Firestore is a very popular serverless document database on Google Cloud Platform (GCP). While Firestore is great at storing, updating, and querying documents of data, it is not as efficient as tools like BigQuery for analytic reporting use cases. Fortunately, there is native integration between Firestore and BigQuery where all inserts/updates/deletes in Firestore can be automatically replicated to BigQuery — and that is what will be demonstrated below.
This blog will show:
- Creating a Firestore database in GCP (not through Firebase)
- Inserting a simple document in Firestore via the console
- Adding Firebase to the GCP project
- Enable the Firebase extension for Firestore to BigQuery replication
- Using an extension script to replicate the existing Firestore database in BigQuery
- Creating a more relational data view for reporting tools on top of the default replicated Firestore view in BigQuery
- Inserting a new document into Firestore to see it automatically replicated to BigQuery
First, we will create a Firestore database in GCP by going to the Firestore console:
Then, create a Native Mode Firestore instance:
Once the database is created, we will click “Start Collection” to add an initial dataset to Firestore:
For the new collection, we need to specify a Collection ID, Document ID (for our first document), and some key value pairs for the first document, then click Save.
Congratulations! You have successfully created a Firestore instance in your GCP project, added a collection to it, and populated the collection with your first document:
Now that we have a collection in Firestore (and yours might be much larger and much older), we probably want to do some analytic reporting against the Firestore dataset that BigQuery would be GREAT for, so we want to replicate the Firestore database to BigQuery.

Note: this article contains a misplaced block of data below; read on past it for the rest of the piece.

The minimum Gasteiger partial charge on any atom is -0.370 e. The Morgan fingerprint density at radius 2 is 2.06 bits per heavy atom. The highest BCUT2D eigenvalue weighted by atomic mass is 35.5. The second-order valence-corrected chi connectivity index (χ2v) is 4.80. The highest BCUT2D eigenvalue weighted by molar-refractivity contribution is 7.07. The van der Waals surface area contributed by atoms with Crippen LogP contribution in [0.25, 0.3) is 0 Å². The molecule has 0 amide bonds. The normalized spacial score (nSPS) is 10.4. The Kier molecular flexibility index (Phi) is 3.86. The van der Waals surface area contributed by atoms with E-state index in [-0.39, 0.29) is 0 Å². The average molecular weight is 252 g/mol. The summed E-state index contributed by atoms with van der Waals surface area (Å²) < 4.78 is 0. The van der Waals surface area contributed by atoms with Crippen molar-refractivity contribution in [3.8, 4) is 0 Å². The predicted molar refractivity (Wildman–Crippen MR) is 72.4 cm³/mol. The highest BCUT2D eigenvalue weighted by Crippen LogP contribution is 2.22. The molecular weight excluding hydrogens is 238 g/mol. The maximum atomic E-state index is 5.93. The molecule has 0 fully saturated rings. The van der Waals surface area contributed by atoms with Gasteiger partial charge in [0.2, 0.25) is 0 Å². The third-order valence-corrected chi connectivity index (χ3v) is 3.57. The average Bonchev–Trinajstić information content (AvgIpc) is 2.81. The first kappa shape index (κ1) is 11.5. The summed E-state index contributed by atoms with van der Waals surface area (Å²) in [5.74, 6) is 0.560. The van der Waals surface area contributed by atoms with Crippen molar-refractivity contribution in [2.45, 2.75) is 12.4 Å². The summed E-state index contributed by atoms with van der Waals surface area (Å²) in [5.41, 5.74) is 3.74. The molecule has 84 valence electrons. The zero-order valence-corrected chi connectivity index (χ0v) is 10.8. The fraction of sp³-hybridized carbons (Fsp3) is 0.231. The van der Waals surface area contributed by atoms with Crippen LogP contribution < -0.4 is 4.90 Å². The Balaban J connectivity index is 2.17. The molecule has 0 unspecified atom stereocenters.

The replication from Firestore to BigQuery is done via a Firebase extension. Firebase is a suite of developer tools to make web and mobile application development more simple and efficient. In order to install that extension, we will have to configure Firebase for our GCP project.
If you are not familiar with Firebase, you may be worried about the added cost of installing Firebase. As with most GCP technologies, it is only pay for use, so if you only use the Firestore to BigQuery extension, then that is all you will pay for. The estimated cost for that extension is typically around $0.01/month: https://firebase.google.com/products/extensions/firestore-bigquery-export
The extension itself uses Firebase triggers and Cloud Functions to copy the changes from Firestore to BigQuery, so there may be some Cloud Function and BigQuery costs as well, but no other Firebase costs.
To enable Firebase in our project, go to https://console.firebase.google.com:
Click “Add project”, then find your existing GCP project and click “Continue:
Confirm the Pay as You Go Firebase plan:
Click Continue on the second step:
Disable Google Analytics in the third step if the Firestore to BQ extension is the only part of Firebase you will be using, and click “Add Firebase”.
Once you see the message that Firebase was added, click Continue to get to the Firebase console.
In the Firebase console that just opened from the last step, you will select “Extensions” on the left and then click “Install” by the “Export Collections to BigQuery” extension as shown below.
Click “Next” in the first install page that comes up.
Click “Next” through the first three install screens. But on the fourth screen (shown below), you’ll need to specify where you want your replication Cloud Functions and BigQuery dataset location, what Firestore collection you want replicated, and what BigQuery dataset/table you want the replication to end up in.
Note: This replication extension only replicates one Firestore collection. However, you can install the extension multiple times for multiple Firestore collections (or even sub-collections) if you have multiple Firestore collections that you want to have replicated.